More than a day after the announcement of a mammoth national mortgage servicing settlement, the actual terms of the deal still aren't public. The website created for the national settlement lists the document as "coming soon."
That's because a fully authorized, legally binding deal has not been inked yet.
The implication of this is hard to say. Spokespersons for both the Iowa attorney general's office and the Department of Justice both told American Banker that the actual settlement will not be made public until it is submitted to a court. A representative for the North Carolina attorney general downplayed the significance of the document's non-final status, saying that the terms were already fixed.
"Once the documents are finalized, they'll be posted to nationalmortgagesettlement.com," the representative said in an email to American Banker.
Other sources who spoke with American Banker raised doubts that everything is yet in place. A person familiar with the mortgage servicing pact says that a settlement term sheet does not yet exist. Instead, there are a series of nearly-complete documents that will be attached to a consent judgment eventually filed with the court. That truly final version will include things such as servicing standards, consumer relief options, legal releases, and enforcement terms. There will likely be separate state and a federal versions of the release.
Some who talked to American Banker said that the political pressure to announce the settlement drove the timing, in effect putting the press release cart in front of the settlement horse.
Whatever the reason for the document's continued non-appearance, the lack of a public final settlement is already the cause for disgruntlement among those who closely follow the banking industry. Quite simply, the actual terms of a settlement matter.
"The devil's in the details," says Ron Glancz, chairman of law firm Venable LLP's Financial Services Group. "Until you see the document you're never quite sure what your rights are."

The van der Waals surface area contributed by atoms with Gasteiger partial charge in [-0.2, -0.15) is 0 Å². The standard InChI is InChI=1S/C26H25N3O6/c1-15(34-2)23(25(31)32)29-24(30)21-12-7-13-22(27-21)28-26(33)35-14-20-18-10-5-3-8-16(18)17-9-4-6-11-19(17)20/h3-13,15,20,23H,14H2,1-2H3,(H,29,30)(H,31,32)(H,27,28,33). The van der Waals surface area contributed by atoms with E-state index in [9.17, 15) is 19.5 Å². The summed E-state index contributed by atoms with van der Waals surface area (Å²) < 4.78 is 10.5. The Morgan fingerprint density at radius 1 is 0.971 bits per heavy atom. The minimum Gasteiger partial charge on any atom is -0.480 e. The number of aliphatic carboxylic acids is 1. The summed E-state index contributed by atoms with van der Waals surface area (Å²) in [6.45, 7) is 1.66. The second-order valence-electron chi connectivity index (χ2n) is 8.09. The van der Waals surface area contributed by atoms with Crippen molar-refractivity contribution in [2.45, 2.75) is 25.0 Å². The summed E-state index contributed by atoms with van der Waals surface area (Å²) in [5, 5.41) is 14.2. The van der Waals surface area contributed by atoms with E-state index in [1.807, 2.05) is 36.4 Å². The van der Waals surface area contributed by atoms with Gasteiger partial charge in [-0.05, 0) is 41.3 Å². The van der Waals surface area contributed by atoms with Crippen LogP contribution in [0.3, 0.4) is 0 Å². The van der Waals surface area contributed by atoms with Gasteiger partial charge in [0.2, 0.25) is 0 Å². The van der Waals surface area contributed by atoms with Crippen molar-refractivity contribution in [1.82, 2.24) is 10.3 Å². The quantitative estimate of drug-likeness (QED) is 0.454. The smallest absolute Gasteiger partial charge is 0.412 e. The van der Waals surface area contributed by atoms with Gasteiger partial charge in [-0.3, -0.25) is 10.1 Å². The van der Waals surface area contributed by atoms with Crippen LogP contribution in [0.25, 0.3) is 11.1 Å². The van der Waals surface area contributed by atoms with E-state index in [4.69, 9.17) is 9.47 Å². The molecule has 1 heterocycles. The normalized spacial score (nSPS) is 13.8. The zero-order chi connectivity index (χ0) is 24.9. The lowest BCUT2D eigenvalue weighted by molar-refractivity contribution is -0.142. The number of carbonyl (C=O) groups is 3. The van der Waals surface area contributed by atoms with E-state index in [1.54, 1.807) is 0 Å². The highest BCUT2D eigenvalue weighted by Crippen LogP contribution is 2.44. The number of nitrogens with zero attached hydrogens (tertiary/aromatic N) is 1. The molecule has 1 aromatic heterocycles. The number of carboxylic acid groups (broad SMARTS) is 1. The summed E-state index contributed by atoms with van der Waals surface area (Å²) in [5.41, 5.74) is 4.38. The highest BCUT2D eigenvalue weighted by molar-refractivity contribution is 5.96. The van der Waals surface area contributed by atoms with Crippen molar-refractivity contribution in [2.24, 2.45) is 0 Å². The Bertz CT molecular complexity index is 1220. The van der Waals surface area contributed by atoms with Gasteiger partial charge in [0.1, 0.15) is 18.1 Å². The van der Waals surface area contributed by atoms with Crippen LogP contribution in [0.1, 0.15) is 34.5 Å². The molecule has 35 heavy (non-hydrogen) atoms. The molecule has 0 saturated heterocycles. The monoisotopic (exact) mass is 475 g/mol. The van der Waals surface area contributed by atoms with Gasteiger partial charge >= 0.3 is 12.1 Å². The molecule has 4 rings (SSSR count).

"It's frustrating," agrees Stern Agee analyst John Nadel. "But it's not unlike anything else that's been going on in financial reform generally, is it?"
Should the settlement still have loose strings, yesterday's frenzy over the completion of the settlement may have been premature. The announced deal launched a countless press releases and wall to wall news coverage. But few news outlets asked for the document, and those that did (including American Banker) have been unsuccessful.
"It is hard for me to believe that they would have gone public in the way that they did if they didn't have it all worked out. But it is unusual that we don't have a copy of the settlement yet," says Diane Thompson, an attorney for the National Consumer Law Center.
American Banker asked The Department of Justice, the Department of Housing and Urban Development, and the offices of Attorneys General in Iowa, North Carolina and Colorado for a copy of the settlement last night. Only Iowa, North Carolina and the Department of Justice have responded, saying that the document would not be available until it is filed with the court on a yet-undetermined date.
And there is plenty more still to be worked out under all circumstances.
"Even once we get to the final terms, the servicers we're told are going to be allowed to develop their own plans," says NCLC's Thompson. "They're going to have three months to develop those from when the settlement is approved by the court. We are a long way in lots of ways from being able to kick the tires."